Busting the myth fully: What are the disadvantages of a 4-day work week?

Now that we have mentioned the matter of potential gain/loss of money, we’ll start by analyzing that point. So, a four-day working week might reduce your expenses. But it can also raise them. So, if long shifts are entailed, the company may need to pay more overtime or hire more staff to make up for any shortage. The study conducted in Sweden’s healthcare industry proves this precise point. 

Also, to pull off a 4-day workweek, a business must get its hands on the right kind of support, tools & technology and develop a strong workplace culture. If there are any lacks or flaws in these areas, the whole concept will likely go up in smoke. Here’s a downside to consider – customer satisfaction could decrease. Imagine that you need information or help on a Friday, and the business you’re interacting with is just… closed. It will certainly annoy customers, buyers, or clients. Surely, chatbots and AI can do the trick here. But it still requires careful planning and the right widgets, so don’t let this potential drawback. 

Now, let’s take a glance at the disadvantages that could pop up internally and cause job dissatisfaction. Some employees could be more stressed (although the idea was exactly the opposite). Also, they could do more work than some of their colleagues, which can trigger conflicts and turn the environment toxic. Plus, more monitoring will be needed to see if all schedules are fitting and whether productivity is rising as planned.

What employers should know before trying a 4-day workweek [key points]

Having an extra day off every week is a plan that most employees would root for. But the idea may seem a bit less appealing from the managers’ perspective. In any case, there are a few basic rules that must be followed to make the most of this concept truly. So how does the four-day week work? What makes it effective (or takes you on the debit side)?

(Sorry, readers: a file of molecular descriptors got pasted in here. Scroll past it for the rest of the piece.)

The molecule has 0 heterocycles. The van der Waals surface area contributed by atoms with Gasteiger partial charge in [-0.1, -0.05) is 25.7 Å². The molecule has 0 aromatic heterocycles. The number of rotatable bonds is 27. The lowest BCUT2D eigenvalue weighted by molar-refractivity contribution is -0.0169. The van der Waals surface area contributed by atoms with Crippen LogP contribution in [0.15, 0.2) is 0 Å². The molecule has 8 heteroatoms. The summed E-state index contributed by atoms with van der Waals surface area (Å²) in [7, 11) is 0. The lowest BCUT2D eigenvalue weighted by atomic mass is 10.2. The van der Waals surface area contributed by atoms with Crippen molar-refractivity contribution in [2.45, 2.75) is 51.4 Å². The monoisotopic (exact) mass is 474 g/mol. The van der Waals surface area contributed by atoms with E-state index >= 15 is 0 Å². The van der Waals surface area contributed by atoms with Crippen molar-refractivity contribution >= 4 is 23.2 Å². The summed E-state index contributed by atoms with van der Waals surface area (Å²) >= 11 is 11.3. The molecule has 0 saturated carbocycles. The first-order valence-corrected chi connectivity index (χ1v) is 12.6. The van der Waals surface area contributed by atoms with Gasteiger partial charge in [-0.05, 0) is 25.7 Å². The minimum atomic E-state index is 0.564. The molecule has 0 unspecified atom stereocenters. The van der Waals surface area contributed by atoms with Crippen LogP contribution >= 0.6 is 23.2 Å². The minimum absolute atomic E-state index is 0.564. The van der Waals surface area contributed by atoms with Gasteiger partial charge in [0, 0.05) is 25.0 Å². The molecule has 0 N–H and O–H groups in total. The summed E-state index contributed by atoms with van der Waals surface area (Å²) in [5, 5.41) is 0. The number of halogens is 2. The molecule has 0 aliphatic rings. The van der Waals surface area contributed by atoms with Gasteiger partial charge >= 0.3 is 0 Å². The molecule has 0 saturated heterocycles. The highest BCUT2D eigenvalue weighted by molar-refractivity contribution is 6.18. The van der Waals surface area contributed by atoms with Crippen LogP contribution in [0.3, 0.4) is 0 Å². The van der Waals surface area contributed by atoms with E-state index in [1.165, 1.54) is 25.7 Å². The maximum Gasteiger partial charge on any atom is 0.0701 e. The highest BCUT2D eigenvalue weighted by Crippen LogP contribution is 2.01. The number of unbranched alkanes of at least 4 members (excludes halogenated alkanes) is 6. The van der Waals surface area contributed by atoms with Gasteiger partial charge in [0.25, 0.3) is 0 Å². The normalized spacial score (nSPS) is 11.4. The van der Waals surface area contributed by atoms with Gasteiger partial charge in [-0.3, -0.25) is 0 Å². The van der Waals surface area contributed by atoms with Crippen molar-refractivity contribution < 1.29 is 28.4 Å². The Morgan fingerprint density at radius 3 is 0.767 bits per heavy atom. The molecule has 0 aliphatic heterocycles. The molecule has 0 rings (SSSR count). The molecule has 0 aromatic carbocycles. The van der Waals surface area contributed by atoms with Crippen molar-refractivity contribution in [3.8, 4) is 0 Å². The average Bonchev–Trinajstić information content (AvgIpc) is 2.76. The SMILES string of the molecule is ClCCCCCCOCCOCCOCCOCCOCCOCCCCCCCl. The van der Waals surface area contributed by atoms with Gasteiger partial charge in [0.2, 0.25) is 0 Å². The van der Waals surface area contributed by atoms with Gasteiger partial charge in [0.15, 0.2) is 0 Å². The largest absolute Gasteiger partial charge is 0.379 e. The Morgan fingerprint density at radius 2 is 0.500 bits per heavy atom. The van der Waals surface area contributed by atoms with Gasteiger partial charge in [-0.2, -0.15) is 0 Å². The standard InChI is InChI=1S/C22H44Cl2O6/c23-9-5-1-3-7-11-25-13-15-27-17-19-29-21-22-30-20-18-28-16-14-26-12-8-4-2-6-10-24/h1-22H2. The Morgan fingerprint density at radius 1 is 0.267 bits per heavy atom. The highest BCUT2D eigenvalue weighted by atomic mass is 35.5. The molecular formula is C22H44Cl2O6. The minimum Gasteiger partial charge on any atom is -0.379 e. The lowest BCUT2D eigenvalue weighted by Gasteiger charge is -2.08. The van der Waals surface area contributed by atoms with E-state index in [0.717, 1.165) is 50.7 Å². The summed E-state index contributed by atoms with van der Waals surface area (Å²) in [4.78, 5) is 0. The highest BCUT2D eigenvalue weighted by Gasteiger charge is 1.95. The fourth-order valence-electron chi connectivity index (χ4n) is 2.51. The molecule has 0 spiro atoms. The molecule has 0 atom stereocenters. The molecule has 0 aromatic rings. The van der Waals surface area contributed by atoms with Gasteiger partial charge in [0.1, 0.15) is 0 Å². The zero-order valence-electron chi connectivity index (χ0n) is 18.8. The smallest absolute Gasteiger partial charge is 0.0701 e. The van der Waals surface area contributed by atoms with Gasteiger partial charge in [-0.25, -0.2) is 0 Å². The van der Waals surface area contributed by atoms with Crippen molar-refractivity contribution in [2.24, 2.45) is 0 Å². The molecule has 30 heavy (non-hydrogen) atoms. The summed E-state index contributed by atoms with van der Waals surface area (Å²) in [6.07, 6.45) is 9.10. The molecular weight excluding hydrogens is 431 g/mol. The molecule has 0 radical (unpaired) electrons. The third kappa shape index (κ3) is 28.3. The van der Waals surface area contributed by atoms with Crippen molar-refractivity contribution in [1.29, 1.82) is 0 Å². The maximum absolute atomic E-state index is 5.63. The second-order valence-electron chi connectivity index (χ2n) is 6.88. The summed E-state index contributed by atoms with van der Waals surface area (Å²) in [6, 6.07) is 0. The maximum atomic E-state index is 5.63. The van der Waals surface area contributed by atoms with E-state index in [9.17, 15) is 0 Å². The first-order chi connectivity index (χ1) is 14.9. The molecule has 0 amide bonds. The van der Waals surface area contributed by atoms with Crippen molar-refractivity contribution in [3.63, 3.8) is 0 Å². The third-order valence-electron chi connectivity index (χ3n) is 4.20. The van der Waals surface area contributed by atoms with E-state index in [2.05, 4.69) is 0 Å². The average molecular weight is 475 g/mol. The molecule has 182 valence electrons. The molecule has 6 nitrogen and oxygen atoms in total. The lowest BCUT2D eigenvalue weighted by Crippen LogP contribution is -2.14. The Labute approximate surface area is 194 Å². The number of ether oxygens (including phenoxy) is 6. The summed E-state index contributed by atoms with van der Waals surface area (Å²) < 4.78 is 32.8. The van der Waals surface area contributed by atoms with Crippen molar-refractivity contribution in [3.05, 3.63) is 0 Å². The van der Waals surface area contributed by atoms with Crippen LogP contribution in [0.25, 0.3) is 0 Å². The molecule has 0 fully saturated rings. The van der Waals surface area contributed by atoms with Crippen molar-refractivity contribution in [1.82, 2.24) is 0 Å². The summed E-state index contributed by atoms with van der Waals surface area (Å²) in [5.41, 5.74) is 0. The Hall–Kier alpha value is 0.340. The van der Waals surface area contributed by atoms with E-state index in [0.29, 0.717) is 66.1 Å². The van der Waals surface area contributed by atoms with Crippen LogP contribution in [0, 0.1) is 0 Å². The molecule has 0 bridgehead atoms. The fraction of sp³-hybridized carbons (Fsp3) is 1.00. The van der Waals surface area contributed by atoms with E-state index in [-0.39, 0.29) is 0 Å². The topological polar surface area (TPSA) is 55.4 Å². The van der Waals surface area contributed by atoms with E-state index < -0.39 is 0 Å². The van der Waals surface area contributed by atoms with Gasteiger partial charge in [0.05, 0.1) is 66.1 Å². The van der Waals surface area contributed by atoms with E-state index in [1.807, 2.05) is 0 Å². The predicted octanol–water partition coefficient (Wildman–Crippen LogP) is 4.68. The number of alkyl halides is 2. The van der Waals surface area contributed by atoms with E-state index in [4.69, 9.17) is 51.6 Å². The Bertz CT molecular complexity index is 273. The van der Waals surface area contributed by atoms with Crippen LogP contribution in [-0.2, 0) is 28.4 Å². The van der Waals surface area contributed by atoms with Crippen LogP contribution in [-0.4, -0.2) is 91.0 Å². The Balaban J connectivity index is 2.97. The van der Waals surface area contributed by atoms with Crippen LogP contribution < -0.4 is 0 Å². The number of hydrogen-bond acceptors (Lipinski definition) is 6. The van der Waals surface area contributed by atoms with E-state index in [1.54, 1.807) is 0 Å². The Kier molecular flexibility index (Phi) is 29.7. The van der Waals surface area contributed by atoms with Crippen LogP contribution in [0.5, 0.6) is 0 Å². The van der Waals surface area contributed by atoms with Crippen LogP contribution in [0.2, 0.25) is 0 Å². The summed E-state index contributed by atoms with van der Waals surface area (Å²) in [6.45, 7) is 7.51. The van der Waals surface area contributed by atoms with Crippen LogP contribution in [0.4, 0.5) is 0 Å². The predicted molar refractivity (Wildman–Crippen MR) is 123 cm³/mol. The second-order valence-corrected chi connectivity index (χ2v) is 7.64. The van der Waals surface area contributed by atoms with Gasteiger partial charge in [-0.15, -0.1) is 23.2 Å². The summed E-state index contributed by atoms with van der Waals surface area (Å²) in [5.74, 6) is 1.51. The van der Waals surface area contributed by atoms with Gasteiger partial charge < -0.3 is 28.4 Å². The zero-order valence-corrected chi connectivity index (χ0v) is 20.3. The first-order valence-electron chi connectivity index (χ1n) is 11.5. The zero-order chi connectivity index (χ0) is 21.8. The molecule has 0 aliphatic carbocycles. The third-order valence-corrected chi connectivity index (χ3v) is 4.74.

Well, if your company is all in & would gladly set up a pilot project where its staff members would leave the typical 8-hour workday plan, five days a week, you must grasp the crucial point. Compressed hours <<< reduced hours. Simply put – don’t make your workers hammer away for 35+ hours over the course of four days. It’s always better to knock off a few hours (for the same reimbursement) and aim for productivity & improved employee experience + engagement. And everything that follows. 

Lastly, it’s imperative that companies that go for this model and schedule get the best tools and incorporate them into carefully planned tactics. That way only will everyone reap the advantages of a four-day working week with all its flexibility and motivation boosters. 

Four-day working week surely can be amazing!

A 4-day-workweek seems like a brand-new trend. And it feels more than appealing to most employees around the globe. Still, it’s not that much of an unfamiliar concept. In fact, the number of working hours today is reduced compared to the decades behind us. It is believed that Henry Ford introduced the 5-day workweek in 1914 after the industrial workers were busy for six days per week. So, nowadays, trying out scaled-down workweeks is not unexpected. 

But remember – this tendency has both pros & cons. And if you intend to give it a test ride, you better plan it well and ensure that your workers are ready for it